Is pay going up?


The government is promising to publish figures within days to show that the vast majority of workers have seen an increase in their real take home pay in the past year.

The data will, officials claim, show that the wages of 80% of workers - not the richest 20% - have increased faster than inflation after tax cuts are taken into account in the year to April 2013.

This follows a claim made by David Cameron at Prime Minister Questions today that "this year people are better off because we have controlled spending and cut taxes".

It seemed to contradict the widespread assertion that most of us are getting poorer even as the country is starting to get richer again, as wage rises are still lagging price increases.

It would also challenge Ed Miliband's claim today that for most people "life is getting harder" and Labour's oft repeated insistence that there is a cost of living crisis.

The government was today unable to provide the statistical basis for the Prime Minister's claim, although I understand that it will include the impact of recent tax cuts (due to the increase in the personal allowance - the amount you can earn before paying income tax) - but, critically, not cuts in benefits eg the freezing of child benefit , real terms cuts in tax credits and council tax benefit cuts.

The statistics are sure to be closely scrutinised, given that ministers have in the past used data to claim an increase in living standards which official forecasters and independent statisticians said was unhelpful or misleading.

Labour will continue to point to data produced by the independent Institute of Fiscal Studies which shows that after taking into account inflation, tax and benefit changes the average family is hundreds of pounds a year worse off than they were at the time of the last election.

This latest attempt by ministers to change the political terms of trade comes on a day when they were able to hail unequivocally good news about a fall in all types of unemployment and a record rise in the number of people in jobs. Next week sees the publication of the latest figures for economic growth which are likely to be another sign of the strength of the economic recovery. The Prime Minister is tonight at the Davos summit of international political and business leaders. He will be speaking there about the economy on Friday.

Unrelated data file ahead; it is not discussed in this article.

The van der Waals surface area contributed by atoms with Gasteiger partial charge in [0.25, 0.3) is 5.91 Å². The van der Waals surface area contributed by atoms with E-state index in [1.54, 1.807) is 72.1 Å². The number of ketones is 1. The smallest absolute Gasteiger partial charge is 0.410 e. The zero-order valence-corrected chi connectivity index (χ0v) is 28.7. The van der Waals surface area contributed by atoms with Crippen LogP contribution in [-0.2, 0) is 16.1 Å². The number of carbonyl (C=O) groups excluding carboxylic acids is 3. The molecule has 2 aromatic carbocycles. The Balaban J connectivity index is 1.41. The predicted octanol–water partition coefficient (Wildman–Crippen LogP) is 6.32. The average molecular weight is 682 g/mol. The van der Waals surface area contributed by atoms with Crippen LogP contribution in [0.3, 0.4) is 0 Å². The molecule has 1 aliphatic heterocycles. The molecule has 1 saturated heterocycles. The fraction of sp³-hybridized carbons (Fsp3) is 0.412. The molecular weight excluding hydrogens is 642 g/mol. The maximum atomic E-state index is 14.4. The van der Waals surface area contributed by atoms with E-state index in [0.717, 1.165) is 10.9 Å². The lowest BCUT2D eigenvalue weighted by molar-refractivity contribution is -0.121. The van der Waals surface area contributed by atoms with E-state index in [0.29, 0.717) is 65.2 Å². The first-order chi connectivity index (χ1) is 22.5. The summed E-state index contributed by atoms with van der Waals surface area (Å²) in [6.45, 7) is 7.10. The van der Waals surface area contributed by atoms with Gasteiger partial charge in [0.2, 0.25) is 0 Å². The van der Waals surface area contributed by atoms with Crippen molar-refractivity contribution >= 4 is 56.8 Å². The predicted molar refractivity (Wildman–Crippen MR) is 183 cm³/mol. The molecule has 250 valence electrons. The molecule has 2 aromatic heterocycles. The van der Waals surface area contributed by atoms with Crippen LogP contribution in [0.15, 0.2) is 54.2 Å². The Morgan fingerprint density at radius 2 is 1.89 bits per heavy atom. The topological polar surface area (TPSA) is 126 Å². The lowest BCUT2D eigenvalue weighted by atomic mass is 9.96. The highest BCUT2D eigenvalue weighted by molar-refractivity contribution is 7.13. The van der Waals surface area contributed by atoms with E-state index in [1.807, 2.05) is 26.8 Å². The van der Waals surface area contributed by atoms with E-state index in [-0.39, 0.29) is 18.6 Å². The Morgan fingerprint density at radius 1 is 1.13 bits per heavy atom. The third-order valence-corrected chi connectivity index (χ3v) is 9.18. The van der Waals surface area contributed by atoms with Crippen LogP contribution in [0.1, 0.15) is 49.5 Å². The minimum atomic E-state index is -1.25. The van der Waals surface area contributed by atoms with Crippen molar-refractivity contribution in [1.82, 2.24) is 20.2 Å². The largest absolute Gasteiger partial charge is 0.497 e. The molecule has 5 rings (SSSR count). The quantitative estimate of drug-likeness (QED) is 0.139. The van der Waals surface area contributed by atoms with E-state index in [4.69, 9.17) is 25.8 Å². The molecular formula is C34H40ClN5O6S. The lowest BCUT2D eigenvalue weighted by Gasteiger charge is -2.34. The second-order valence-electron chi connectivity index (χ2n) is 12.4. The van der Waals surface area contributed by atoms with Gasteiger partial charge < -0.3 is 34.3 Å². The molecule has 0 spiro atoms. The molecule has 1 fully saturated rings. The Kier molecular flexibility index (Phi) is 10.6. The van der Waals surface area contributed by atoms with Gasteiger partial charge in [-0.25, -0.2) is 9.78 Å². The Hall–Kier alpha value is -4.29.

Notes for nerds

The government is basing its analysis on the last Annual Survey of Household Expenditure produced by the Office for National Statistics just before Christmas. It is based on data for the year up to April 2013.

Nick Robinson Article written by Nick Robinson Nick Robinson Political editor

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  • rate this

    Comment number 55.

    And even more pensioners have not, Alan. Your inflation indexed pensions must be linked at least to RPI rather than CPI, one imagines. As for your savings, they presumably are not held in any form of bank account. Not every pensioner is fortunate enough to be able to risk investing their savings in the markets.

  • rate this

    Comment number 54.

    Keep the lies going. BBC

  • rate this

    Comment number 53.

    Like many pensioners, my income has increased in real terms.
    As a pensioner in the 40% tax bracket I haven't gained from the raising of the 10% tax threshold.
    But my pensions have held their value as they are index-linked.
    My investments and savings however are up about 12% in 2013.
    The only downside is the Winter Fuel Allowance which I now have to share with my wife since she became 65.

  • rate this

    Comment number 52.

    If average real disposable earnings have increased between April 2012 and April 2013 for all quartiles except the top one, then we need to know about it.
    If that is true, then the political debate has changed dramatically.
    Balls will be hung by his own petard.

  • rate this

    Comment number 51.

    John_Bull @50
    All truncate & exaggerate in 400ch

    Apologies if I 'exaggerate' significance of 'low base', but even if 'negligible', not the only factor in recent growth: £billions in PPI compensation have been mentioned as significant, as have the government's push in the housing market & pick-up in global markets

    We all wish recovery, but should avoid wishful thinking about past & future


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